Seems almost like they're playing a game of "Can You Top This" doesn't it?
Sadly, as demonstrated by some of the following lowlights from this truly irresponsible piece of detritus, media are clearly putting on a full-court press to scare Americans into believing the world will quickly come to an end if we don't start doing exactly what soon-to-be-Dr. Al Gore tells us (emphasis added throughout):
With her ratings in the basement, Katie Couric is trying to drive up her appeal by displaying her mastery of the content. But the gaffes can still happen – whether it’s the anchor’s fault or the CBS publicity staff. In the September issue of the promotional pamphlet "CBS News Report" – published locally with ads for the D.C. CBS affiliate WUSA – Couric has several "Katie Couric’s Notebook items." One of them complained that women’s magazines are still accepting ads for "light and luscious" cigarettes: "Congresswoman Lois Katz, who used to be a school nurse, has criticized the hypocrisy of magazines peddling the very health hazard their editorial pages rail against."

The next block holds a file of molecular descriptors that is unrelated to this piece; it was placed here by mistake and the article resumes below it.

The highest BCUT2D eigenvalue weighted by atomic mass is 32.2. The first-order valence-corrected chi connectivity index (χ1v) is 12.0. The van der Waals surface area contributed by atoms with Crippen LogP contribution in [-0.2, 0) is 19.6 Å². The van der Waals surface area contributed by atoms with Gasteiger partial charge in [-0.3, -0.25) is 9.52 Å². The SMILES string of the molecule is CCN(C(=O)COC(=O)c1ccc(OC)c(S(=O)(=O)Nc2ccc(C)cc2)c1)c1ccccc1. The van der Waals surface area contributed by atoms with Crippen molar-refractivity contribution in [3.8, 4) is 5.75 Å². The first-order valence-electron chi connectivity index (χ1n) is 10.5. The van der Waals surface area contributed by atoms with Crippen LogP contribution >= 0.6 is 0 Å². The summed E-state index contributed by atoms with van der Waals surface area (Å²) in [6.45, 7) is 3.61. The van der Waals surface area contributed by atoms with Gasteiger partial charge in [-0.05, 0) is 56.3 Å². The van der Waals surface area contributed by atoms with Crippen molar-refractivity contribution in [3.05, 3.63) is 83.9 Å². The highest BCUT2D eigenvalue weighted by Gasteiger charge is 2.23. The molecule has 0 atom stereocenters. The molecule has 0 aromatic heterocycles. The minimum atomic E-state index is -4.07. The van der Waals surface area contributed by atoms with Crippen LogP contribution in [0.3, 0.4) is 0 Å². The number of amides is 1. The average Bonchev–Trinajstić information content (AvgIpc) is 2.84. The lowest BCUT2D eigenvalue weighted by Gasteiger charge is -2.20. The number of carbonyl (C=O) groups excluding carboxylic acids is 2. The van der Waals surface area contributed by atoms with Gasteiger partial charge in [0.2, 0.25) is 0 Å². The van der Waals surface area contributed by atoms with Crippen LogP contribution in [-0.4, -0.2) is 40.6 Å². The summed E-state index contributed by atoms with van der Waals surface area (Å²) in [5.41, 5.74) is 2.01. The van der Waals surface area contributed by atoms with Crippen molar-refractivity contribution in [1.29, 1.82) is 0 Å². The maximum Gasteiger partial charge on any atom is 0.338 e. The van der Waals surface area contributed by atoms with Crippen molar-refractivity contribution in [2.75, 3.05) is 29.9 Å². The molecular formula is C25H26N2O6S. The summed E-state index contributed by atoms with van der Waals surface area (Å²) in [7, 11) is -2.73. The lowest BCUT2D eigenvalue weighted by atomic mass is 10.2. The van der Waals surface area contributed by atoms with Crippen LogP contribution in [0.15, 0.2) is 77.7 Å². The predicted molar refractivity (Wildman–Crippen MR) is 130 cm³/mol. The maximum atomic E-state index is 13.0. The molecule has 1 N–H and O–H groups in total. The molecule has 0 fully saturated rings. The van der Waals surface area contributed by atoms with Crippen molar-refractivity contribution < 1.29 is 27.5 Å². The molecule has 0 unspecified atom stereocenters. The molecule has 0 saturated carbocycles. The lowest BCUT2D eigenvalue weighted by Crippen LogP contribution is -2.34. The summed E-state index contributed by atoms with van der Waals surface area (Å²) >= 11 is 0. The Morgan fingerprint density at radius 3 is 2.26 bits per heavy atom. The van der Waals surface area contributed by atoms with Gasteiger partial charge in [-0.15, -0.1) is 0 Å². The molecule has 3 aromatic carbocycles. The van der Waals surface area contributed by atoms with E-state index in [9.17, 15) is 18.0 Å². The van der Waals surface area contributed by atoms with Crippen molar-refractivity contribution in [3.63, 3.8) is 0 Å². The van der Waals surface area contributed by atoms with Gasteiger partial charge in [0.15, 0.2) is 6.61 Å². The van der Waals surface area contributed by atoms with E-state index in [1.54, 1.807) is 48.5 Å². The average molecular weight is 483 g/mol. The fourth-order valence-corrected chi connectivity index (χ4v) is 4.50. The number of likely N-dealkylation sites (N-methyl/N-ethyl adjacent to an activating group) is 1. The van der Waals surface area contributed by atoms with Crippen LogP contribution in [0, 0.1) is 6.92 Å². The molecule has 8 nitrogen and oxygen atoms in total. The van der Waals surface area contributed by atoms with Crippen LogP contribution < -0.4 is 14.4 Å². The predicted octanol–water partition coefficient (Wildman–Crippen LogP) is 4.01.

The only problem is there is no Rep. Lois Katz. There’s a Rep. Lois Capps (D-Santa Barbara), who’s been in Congress since March 1998, when she replaced her husband Walter, who died of a heart attack the previous fall. She was a school nurse in Santa Barbara.